Homework | What are Independent Learning Tasks (ILTs)

We prefer to talk about ‘Independent Learning Tasks’ (ILTs) rather than ‘homework’.

On this page you will find an explanation of our ILTs. Students should log in to Google Classroom to see what ILTs have been set, or you can find a copy on our ‘tasks and deadlines’ page.

The purpose of ILTs are:

  • to encourage students to develop the confidence and self-discipline to work on their own, an essential skill for adult life.
  • to help students develop the independent learning skills of research, planning and self-review.
  • to consolidate and reinforce curriculum specific skills and understanding.
  • to extend school learning, for example through additional reading.
  • to enable students to devote time to particular demands such as coursework or project work.
  • to support the home/school relationship.

ILTs can take many formats including writing assignments, learning assignments, preparing a presentation, reading in preparation for a lesson, finding out information/researching a project, working as part of a group on a joint project, completing online quizzes and tasks on other learning websites, or attending an XL session.

All ILTs should be submitted in the subject Google Classroom. This can include submitting a photo or video of their work, e.g. where they have hand-written or drawn their work. .

Time spent on ILTs

We recommend that students spend a certain amount of time on ILTs:

  • Years 7 and 8: 45 to 90 minutes per day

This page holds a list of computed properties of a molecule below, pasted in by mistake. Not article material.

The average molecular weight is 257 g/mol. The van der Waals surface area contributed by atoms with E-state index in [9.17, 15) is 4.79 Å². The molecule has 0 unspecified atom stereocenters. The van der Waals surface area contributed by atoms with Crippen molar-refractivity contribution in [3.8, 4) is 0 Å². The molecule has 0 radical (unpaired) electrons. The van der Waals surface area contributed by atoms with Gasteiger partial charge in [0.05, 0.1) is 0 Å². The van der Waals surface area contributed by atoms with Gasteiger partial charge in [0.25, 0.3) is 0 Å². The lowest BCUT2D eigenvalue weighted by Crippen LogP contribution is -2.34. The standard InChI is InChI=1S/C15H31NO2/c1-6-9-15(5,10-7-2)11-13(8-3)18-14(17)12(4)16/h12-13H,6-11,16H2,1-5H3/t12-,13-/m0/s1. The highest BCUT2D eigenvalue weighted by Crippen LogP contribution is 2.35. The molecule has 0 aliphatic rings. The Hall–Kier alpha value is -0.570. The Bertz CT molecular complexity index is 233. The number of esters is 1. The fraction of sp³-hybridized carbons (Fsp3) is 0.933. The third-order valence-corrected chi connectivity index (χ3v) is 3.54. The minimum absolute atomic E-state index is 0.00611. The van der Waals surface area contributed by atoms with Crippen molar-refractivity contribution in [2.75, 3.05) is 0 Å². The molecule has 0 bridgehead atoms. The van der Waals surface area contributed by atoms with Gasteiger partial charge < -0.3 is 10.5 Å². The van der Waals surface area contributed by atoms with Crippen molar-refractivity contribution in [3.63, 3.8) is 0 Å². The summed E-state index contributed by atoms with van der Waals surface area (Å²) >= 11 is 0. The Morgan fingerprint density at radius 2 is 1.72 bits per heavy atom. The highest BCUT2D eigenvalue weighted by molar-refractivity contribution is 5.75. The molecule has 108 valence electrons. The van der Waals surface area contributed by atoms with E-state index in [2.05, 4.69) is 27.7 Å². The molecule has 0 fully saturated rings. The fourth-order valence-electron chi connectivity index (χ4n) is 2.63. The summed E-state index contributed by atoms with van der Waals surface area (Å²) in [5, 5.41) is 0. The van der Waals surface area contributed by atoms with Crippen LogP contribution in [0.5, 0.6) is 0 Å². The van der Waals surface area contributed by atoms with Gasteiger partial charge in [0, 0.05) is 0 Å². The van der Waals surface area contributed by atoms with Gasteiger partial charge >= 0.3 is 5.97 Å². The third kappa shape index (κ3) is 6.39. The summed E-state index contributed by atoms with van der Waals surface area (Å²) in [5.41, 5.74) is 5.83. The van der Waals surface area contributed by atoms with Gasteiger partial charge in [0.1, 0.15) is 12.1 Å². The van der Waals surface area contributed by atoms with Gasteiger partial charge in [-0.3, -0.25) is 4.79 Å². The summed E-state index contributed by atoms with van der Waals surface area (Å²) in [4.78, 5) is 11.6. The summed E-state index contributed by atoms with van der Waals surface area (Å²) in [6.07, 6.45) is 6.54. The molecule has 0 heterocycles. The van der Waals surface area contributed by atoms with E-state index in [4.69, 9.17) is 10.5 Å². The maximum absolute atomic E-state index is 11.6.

• Year 9: 1 to 2 hours per day
  • Years 10 and 11: 1.5 to 2.5 hours per day

Each ILT has different levels.

They are set by the teachers, and just like in lessons, we set CORE, EXTENSION and KILLER tasks.

More able and talented students are expected to complete the KILLER tasks.

Students should try the highest level they can – they will get extra rewards for trying to challenge themselves.

How to help your child with ILTs

Parents and carers don’t have a login to our Google Classroom, but we will sign you up to receive Guardian Email Summaries. Here is an example.

If you don’t receive the email asking you to opt in, please let us know and we will add you.

Parents and carers can also download an overview of all tasks on our tasks and deadlines page.

  1. Help your child plan their workload. Help your child make sure that they start work on their ILTs with plenty of time before the deadline.
  2. Encourage your child to try the next level. Each task has three levels – core, extension and killer. The higher level tasks offer students more opportunities for deeper learning, so encourage them to take on the harder levels.
  3. Test your child on the keywords. Test your child to see how well they can explain what each word means, or whether they can use it them in a sentence.
  4. Ask your child to take on a super challenge. Each subject sets a super challenge each half term. These are optional but can really help your child develop independence.
  5. Don’t let your child finish too quickly. We recommend that Years 7 and 8 spend between 45 to 90 minutes per day on ILTs; Year 9 should spend between 1 to 2 hours on ILTS and Years 10 and 11 should spend between 1.5 to 2.5 hours per day on ILTs. If they finish early, have they checked for correct spelling, punctuation and grammar? Have they looked at the keywords or superchallenges?
  6. Use Class Charts to monitor feedback from teachers. The academy expects teachers to work hard planning and delivering lessons. They are not expected to mark all ILTs, but they should use Class Charts to acknowledge how hard a student has worked on their ILTs. This includes whether the ILT has been handed in or not, and whether the student has put in a good or exceptional effort.
  7. Check out these useful websites: our VLE (https://vle.cam.coop/) is where you can access our Library catalogue and the Britannica Schools encyclopaedia as well as resources from teachers. BBC Bitesize (https://www.bbc.com/education) is also very useful for many topics.
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